Buttercrunch is a popular bibb type loose head lettuce that has sweet, high yielding thick green leaves and a small, tight head.
Learning Download: How to Grow Lettuce
From Seed to Harvest: A guide to growing lettuce.
Homegrown lettuce offers more vitamins and variety than that bought at the store, and it can add color to tossed salads and other dishes. Lettuce is an excellent source of vitamin A.
Lettuce is a cool-season crop, and seedlings can tolerate a light frost. Lettuce grows quickly, so stagger the plantings.It is recommended to sow the lettuce seeds directly into the garden as soon as the soil can be worked. Plant seeds 1/2 inch deep in single rows. If you want an earlier crop, lettuce can be started indoors four to six weeks before the last frost.
Once seedlings begin to appear, thin them. For leaf lettuce, thin to 4 inches apart. For loose-headed lettuces, thin to 8 inches apart. For firm-headed types, thin to 16 inches apart. To prevent aphids, plant chives or garlic between your rows of lettuce. Water lettuce when its leaves are wilting slightly and weed by hand. Lettuce has shallow roots, so weed carefully. Plant lettuce near taller plants, like tomatoes, so the leaves are in the shade during the hot parts of the day. Mulch lettuce with compost or straw to retain moisture.
Lettuce can be picked whenever real leaves form. Pick when the leaves are younger rather than waiting so the taste doesn’t become bitter. For heads of lettuce, cut the plant at the soil line to harvest it. For leaf lettuces, you can harvest the entire plant or only the outer leaves as needed. Harvest in the morning.
What lettuce craves:
Lettuce is typically a care-free plant, but you can fertilize the soil with an organic fertilizer one week prior to planting the seeds. Lettuce grows best in soil that is high in humus. Fertilize three weeks after transplanting seedlings with an alfalfa meal or a slow-release fertilizer.
Where to buy lettuce seeds:
You can find a wide variety of lettuce seeds of all different colors and flavors at Urban Farmer.
Learning Download: Common pests and diseases: Lettuce
Common pests and diseases: Lettuce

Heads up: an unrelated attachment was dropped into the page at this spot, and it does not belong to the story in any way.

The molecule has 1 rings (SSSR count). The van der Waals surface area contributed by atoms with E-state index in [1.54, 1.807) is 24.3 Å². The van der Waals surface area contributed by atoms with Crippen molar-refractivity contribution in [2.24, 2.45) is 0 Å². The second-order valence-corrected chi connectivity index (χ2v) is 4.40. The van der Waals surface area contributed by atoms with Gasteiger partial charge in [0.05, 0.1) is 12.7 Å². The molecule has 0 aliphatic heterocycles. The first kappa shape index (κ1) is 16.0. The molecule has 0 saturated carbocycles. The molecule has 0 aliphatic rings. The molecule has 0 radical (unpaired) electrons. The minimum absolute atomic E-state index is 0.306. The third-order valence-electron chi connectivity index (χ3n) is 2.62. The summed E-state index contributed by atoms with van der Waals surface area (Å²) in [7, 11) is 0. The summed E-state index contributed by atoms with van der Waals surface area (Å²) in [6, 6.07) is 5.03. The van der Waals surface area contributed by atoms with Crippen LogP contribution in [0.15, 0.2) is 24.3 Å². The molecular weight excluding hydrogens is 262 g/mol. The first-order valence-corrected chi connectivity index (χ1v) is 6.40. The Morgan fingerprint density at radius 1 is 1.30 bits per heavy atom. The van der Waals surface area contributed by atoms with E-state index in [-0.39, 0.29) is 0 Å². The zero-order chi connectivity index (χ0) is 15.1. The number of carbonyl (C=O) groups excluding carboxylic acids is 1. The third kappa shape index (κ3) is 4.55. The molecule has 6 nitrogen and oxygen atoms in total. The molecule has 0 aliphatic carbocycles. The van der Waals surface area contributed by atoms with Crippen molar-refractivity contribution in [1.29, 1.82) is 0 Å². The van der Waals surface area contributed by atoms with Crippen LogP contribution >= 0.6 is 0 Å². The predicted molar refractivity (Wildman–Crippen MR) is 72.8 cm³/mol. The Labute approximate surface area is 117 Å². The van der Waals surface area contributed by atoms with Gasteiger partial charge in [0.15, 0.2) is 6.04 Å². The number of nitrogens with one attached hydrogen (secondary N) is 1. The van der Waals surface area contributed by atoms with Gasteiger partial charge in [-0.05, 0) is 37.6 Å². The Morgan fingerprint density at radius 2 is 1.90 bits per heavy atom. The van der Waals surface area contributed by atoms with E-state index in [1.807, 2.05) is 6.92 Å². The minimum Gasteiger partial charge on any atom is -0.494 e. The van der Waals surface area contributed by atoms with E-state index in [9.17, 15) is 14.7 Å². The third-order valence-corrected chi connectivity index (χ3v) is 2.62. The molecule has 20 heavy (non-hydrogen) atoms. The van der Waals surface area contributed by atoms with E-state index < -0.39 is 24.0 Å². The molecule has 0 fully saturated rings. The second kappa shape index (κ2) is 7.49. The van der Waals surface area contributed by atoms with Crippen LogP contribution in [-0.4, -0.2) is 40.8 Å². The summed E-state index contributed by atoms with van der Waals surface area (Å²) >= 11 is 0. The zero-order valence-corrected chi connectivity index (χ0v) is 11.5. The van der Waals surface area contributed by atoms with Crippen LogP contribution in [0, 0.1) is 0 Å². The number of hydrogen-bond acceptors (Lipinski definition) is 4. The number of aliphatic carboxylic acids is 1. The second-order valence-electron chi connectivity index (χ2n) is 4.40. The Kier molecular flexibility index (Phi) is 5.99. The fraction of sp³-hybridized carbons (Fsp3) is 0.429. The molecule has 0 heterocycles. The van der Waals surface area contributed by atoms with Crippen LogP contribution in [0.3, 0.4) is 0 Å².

When growing vegetables, it is always exciting to care for the plant throughout its growing phase and then harvest it for delicious recipes later on, but one thing to watch out for is pests and diseases. Different plants are susceptible to different types of pests and diseases, and it is important to make yourself aware so you can keep a watchful eye and also take any preventative methods to keep your plants safe throughout their lifespan.
Lettuce can fall victim to several different pests and diseases.
The most common pest affecting all different types of greens, including lettuce, is the aphid or the leafhopper. Aphids and leafhoppers both can easily spread diseases amongst lettuce plants.
Aphids are small, soft-bodied insects and they come in colors green, yellow or purple. Leafhoppers will be green-yellow and small. If you notice either of these pests on your lettuce, spray them with an insecticidal soap every 10 days to discourage them. To help prevent an infestation, continuously weed your greens because unwelcome weeds may serve as the home to leafhoppers.
Cutworms are another pest that can affect lettuce. They will eat the leaves and the stems of the plant. To rid of these pests, pick them off by hand.
A tarnished plant bug will eat the head of the lettuce, and it is oval and has black, yellow and brown markings. Alfalfa plants attract the bug, so try not to plant lettuce near alfalfa. Use organic pesticides once you notice an infestation.
The Western-spotted cucumber beetle is another insect that can cause harm to your lettuce plants. They are yellow with black spots and can also bring several diseases such as bacterial wilt and cucumber mosaic virus to the lettuce.